Chemotherapy alters brain tissue in breast cancer patients

October, 2010

More evidence for the reality of ‘chemobrain’, showing physical changes in the brain.

Over the years I’ve reported on a number of studies investigating the effect of chemotherapy on the brain. A new study uses brain imaging, before and after treatment for breast cancer, to show that there is an anatomic basis for “chemobrain” complaints. The study, involving 17 breast cancer patients treated with chemotherapy after surgery, 12 women with breast cancer who did not undergo chemotherapy after surgery, and 18 women without breast cancer, found that gray matter density decreased in the frontal lobe, temporal lobe, cerebellum and right thalamus, shortly after chemotherapy.

The areas affected are consistent with memory and executive functions like multi-tasking and processing speed being the most typically affected functions. Post-surgery scans were carried out at one month, and at one year. Gray matter density in most women had improved by one year after chemotherapy ended.

Reference: 

Related News

A pilot study involving 22 breast cancer patients currently receiving chemotherapy (mean age 54), has found that those with higher levels of inflammatory biomarkers did significantly worse on tests for short-term visual memory.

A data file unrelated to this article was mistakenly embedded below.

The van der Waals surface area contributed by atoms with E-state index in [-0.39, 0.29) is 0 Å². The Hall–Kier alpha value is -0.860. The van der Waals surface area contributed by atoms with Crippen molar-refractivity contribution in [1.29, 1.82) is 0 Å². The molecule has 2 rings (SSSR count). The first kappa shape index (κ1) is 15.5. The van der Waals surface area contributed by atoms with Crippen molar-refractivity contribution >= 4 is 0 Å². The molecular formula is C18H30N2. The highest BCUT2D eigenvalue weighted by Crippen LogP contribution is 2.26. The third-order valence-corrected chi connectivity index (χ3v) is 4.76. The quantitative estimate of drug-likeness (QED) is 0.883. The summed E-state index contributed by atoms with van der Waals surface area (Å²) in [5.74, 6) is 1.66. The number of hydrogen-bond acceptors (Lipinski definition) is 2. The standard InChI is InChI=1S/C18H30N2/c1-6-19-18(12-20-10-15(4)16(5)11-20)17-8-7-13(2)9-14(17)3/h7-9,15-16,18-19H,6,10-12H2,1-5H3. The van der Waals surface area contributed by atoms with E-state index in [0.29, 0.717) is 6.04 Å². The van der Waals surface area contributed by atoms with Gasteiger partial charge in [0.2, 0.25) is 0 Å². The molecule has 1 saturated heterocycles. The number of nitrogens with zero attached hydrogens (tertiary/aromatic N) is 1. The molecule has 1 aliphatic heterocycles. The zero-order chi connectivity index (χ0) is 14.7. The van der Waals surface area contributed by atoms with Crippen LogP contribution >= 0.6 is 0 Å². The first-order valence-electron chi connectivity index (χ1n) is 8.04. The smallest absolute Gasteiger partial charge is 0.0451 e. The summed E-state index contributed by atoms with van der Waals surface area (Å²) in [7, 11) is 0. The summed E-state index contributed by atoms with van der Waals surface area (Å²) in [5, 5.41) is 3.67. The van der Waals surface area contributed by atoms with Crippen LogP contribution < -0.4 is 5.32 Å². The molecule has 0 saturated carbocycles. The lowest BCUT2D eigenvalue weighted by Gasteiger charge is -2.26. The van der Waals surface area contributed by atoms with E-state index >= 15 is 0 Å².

Chemo-brain common among women with breast cancer

A six-week study involving 619 cancer patients has found that those who took part in a simple home-based exercise program significantly reduced their cognitive impairment ('chemo-brain').

The issue of ‘chemo-brain’ — cognitive impairment following chemotherapy — has been a controversial one.

Cancer survivors who underwent chemotherapy often suffer long-term cognitive problems. Until now, most research has been occupied with establishing that this is in fact the case, and studies investigating how to help have been rare.

Women who received a once-standard type of chemotherapy regimen for breast cancer between 1976 and 1995 have been found to score worse on cognitive tests than women who never had cancer.

A recent study of cancer survivors has found that many survivors still suffer moderate to severe problems with pain, fatigue, sleep, memory and concentration three to five years after treatment has ended.

A study involving 1426 long-term survivors of childhood cancer (survivors of eight different childhood cancers who were treated between 1970 and 1986) has revealed cognitive impairment in over a fifth.

Confirming earlier indications from small studies, a very large nationwide survey has found that people who have had cancer are 40% more likely to experience memory problems that interfere with daily functioning.

Many survivors of childhood cancer experience cognitive problems as a result of their treatment. The drug methylphenidate (marketed under several names, the best known of which is Ritalin) has previously been shown to help attention problems in such survivors in the short term.

Subscribe to Latest newsSubscribe to Latest newsSubscribe to Latest health newsSubscribe to Latest news